EU plans natural disaster response team

By on 30/11/2017 | Updated on 24/09/2020
The European Commission aims to create a new reserve force named rescEU to strengthen Europe's capacity to react to natural disasters such as the forest fire in the mountains above Grenoble, France (Image courtesy: Bonsai-ka).

Plans for a centralised emergency response force have been drawn up by the European Commission to strengthen Europe’s capacity to react to natural disasters.

The reserve force, which has been given the name rescEU, would be able to deploy fire-fighting aircraft, anti-flood pumping equipment, search and rescue vehicles, field hospitals and emergency medical assistance when national emergency services are overwhelmed.

Under the plan, rescEU would be fully funded and run by the commission, which would also set up a new European Civil Protection Pool for cross-border support provided by member states. Participating states would receive EU funding covering 75% of the costs they incur in upgrading and equipping response teams, and the same proportion of any spending on emergency relief delivered across national borders. The pool would replace an existing, voluntary scheme for cross-border disaster relief, under which the commission funds transport costs only.

Mutual support in difficult times

Announcing the plan in Brussels last Thursday, Christos Stylianides, commissioner for humanitarian aid and crisis management, said: “The tragedies of last summer and the past few years have shown that our current disaster response system has reached its limits in its existing voluntary format.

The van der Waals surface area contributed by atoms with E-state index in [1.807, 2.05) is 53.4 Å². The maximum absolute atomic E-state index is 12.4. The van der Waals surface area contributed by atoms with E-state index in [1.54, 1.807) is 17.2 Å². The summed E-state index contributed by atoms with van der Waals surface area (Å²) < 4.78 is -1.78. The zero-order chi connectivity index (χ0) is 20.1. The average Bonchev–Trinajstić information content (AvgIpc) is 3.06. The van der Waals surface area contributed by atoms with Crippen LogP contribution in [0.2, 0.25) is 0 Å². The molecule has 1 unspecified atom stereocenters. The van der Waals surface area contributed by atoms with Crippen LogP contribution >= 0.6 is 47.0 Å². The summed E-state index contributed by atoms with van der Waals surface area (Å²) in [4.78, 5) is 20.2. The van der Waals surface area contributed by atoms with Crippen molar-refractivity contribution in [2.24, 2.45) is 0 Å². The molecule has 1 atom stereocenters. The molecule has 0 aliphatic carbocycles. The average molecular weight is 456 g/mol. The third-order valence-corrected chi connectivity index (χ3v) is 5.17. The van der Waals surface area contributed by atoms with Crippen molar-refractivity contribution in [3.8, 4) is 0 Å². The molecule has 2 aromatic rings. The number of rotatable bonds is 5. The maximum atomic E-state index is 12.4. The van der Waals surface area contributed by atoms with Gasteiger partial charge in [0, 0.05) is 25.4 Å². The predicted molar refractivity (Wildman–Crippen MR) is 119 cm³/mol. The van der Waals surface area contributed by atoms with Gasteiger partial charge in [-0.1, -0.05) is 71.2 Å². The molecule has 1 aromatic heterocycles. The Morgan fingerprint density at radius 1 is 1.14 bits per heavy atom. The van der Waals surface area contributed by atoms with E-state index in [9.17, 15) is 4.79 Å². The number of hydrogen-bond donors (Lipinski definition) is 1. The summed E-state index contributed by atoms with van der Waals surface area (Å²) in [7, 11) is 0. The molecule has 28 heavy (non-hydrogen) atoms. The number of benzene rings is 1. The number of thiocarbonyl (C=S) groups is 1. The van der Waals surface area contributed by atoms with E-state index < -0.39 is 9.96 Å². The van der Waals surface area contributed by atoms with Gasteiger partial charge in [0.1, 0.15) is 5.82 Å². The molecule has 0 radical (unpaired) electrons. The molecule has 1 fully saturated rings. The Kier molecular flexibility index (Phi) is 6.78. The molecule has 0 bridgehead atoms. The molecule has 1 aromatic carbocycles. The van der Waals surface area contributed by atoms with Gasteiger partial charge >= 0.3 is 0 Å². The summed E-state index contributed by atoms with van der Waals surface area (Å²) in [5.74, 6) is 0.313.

“The challenges we face have evolved, and so must we. It is a matter of solidarity and shared responsibility at all levels. This is what European citizens expect from us, and I now look to European governments and the European Parliament to embrace this proposal.”

According to the commission, the effects of climate change have contributed to the large number of natural disasters in Europe over recent years. So far this year, 200 people have been killed in natural disasters, and more than a million hectares of forest have been destroyed in wildfires.

A Canadair firefighting aircraft from Spain is deployed to help battle forest fires in Portugal (Image courtesy: European Commission DG ECHO).

Natural disasters ‘the new normal’

European Commission president Jean-Claude Juncker said: “Europe can’t be on the sidelines when our member states suffer from natural disasters and need help. No country in Europe is immune to natural disasters, which have sadly become the new normal.

“When a disaster strikes, I want the European Union to offer more than condolences. Europe is a continent of solidarity and we must be better prepared than before, and faster in helping our member states on the frontline.”

As well as a stronger EU-wide capacity to respond to disasters, the commission is proposing to step up disaster prevention and preparedness through measures such as a European Civil Protection Knowledge Network providing training and sharing best practice.

It has pledged to provide €280m (US$330m) during 2018-2020 for the plan, which will now be put to the European Parliament and European Council for a decision.

About Liz Heron

Liz Heron is a journalist based in London. She worked on daily newspapers for more than 16 years as an education correspondent, section editor and general news reporter. She was Education Editor of the South China Morning Post in Hong Kong and has contributed to a wide range of British media including The Independent, The Guardian and the BBC.

One Comment

  1. Timo says:

    Hello, this proposition was blocked by some countries in a vote. Because of the forest fires, it would be interesting what countries prevented the disaster force to happen.

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